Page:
Information about BlackBerry’s new GDPR consulting services is available here.

Automotive cybersecurity consulting services

Cybersecurity is top of mind for automakers as new technology and more connectivity is introduced to modern cars. According to Automotive Cybersecurity and Connected Car Report from IHS Automotive, there are nearly 112 million vehicles now connected around the world and the global market for automotive cybersecurity is expected to grow to $759 million (€644.45 million) in 2023.

Carl Wiese

BlackBerry will now offer new services directly and through a new partner program aimed at helping to eliminate security vulnerabilities within connected and autonomous vehicles.

“When it comes to connected cars, there is no safety without security,” continued Weise. “BlackBerry’s cybersecurity consulting practice builds on decades of experience in information security, data protection and cyber-resilience to support our clients in protecting their most valuable assets. As hacking evolves and new threats arise, our new cybersecurity consulting services will help play a critical role in the development of secure connected and autonomous vehicles.”

Spring Cloud, a supplier of autonomous driving AI platforms in South Korea, will be the first partner to work with BlackBerry to provide the new cybersecurity consulting services to a range of automotive technology providers.

BlackBerry has provided cybersecurity solutions to clients in government and banking since the mid-90s. With the acquisition of QNX in 2010, the company’s expertise expanded into safety-critical systems in automotive, healthcare, energy and manufacturing. Today, BlackBerry Cybersecurity Consulting provides a holistic cybersecurity approach to help all enterprises manage complex security structures and mission-critical systems around the world.

For more information on BlackBerry Cybersecurity Consulting and the company’s services, please click here.

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Analytics Remains Top Data Tech, Survey Says

By George Leopold

Artificial intelligence is all the rage, but as companies continue to struggle with data complexity characterized by a variety and number of data sources, analytics remains the most important technology for squeezing value from far-flung data.

Analytics was cited by an overwhelming majority (96 percent) of respondents to a recent poll sponsored by SAP when asked to name the most important technology for a data-driven enterprise. AI and machine learning were cited by 81 percent, while 85 percent picked the Internet of Things.

IoT was ranked as the most important data source, followed by machine learning and AI, in that order.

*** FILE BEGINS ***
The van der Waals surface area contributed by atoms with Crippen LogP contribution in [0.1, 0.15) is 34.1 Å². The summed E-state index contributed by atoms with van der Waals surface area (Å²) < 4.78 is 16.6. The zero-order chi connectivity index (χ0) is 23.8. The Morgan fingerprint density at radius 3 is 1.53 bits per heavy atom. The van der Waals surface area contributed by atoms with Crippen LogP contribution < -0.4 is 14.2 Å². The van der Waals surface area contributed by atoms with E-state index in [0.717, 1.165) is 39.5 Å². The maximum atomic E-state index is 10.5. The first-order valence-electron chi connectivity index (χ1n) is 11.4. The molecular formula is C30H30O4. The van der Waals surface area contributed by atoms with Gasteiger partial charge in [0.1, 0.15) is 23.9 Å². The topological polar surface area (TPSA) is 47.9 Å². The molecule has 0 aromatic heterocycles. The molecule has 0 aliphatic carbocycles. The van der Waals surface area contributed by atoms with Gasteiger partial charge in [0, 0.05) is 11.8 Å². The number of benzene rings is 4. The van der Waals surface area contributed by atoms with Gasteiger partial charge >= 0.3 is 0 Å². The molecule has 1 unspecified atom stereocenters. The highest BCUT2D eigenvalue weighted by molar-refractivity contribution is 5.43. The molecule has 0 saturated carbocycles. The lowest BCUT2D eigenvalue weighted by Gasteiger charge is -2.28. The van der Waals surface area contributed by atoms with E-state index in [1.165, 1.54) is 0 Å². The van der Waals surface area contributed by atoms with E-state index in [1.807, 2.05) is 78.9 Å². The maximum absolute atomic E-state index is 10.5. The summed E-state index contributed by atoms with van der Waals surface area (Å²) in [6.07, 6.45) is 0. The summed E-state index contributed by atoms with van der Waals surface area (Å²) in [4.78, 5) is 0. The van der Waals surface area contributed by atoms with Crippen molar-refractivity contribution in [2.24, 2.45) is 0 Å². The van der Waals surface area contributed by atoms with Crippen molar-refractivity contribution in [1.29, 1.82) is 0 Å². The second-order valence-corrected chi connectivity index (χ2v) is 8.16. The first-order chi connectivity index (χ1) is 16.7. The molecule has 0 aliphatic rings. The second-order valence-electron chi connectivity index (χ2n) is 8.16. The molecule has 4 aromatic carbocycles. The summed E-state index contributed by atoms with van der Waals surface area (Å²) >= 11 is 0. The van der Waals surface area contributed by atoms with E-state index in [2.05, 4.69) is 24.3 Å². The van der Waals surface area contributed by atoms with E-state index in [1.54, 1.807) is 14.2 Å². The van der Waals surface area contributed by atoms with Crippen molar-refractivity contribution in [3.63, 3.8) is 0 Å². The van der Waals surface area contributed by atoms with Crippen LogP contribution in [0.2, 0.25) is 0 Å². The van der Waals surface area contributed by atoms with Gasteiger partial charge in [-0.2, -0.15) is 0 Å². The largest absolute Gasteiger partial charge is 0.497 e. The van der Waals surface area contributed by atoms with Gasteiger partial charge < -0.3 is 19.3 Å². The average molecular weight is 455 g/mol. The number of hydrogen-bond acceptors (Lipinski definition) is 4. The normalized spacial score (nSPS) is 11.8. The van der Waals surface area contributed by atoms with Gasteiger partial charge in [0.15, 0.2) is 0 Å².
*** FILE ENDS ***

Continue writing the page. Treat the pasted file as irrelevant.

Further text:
Issues related to data complexity and the growing requirements for data management stem in part from the shift to data in the cloud. Nearly half of respondents to the SAP (NYSE: SAP) survey identified public and private clouds as the “most challenging data sources” followed by data warehouses, management and data visualization tools and data lakes. Hadoop databases were seen as least challenging, cited by only 26 percent of those polled.

In an attempt to reduce data complexity, 37 percent said data is stored on premises while 26 percent rely on private or public cloud storage. While enterprise data infrastructure remains siloed, adding to complexity, “enterprises are taking the necessary first steps to improve data discovery and governance,” the survey notes.

With analytics remaining a key technology for most businesses, the SAP survey echoes the need for more data scientists. Even as tools emerge designed to make data more accessible across organizations, the study found that 79 percent believe data scientists remain important, and an equal number worry about a data skills shortage.

“Big data has been coined the new gold, and companies believe that it’s time to make data scientists the new gold miners,” survey authors asserted.

As enterprises turn inward to squeeze value from the growing number of data sources, a majority of survey respondents said data scientists should focus on “data inside the enterprise” while only 38 percent said their focus should be on external data.

Moreover, IT operations are seen as the mostly likely enterprise user of data analytics, thereby making them the “key data stakeholders,” SAP reported.

SAP’s “State of Big Data” survey was conducted in August 2017.

The findings illustrate “a data management landscape ripe with opportunity,” the company further asserted. Among those opportunities are emerging data management approaches that go beyond relational database. Citing MongoDB’s (Nasdaq: MDB) stock offering on Thursday (Oct. 19), Datastax CEO Billy Bosworth noted in a statement: “There is a critical need for a new era of operational data management.”

Declining cloud storage and processing costs coupled with the growing data gravity of the cloud means companies are moving more operational and analytical workloads to the cloud.

Recent items:

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New BlackBerry-commissioned research confirms cybersecurity is top concern in corporate IoT deployments

By Sheetal Kumbhar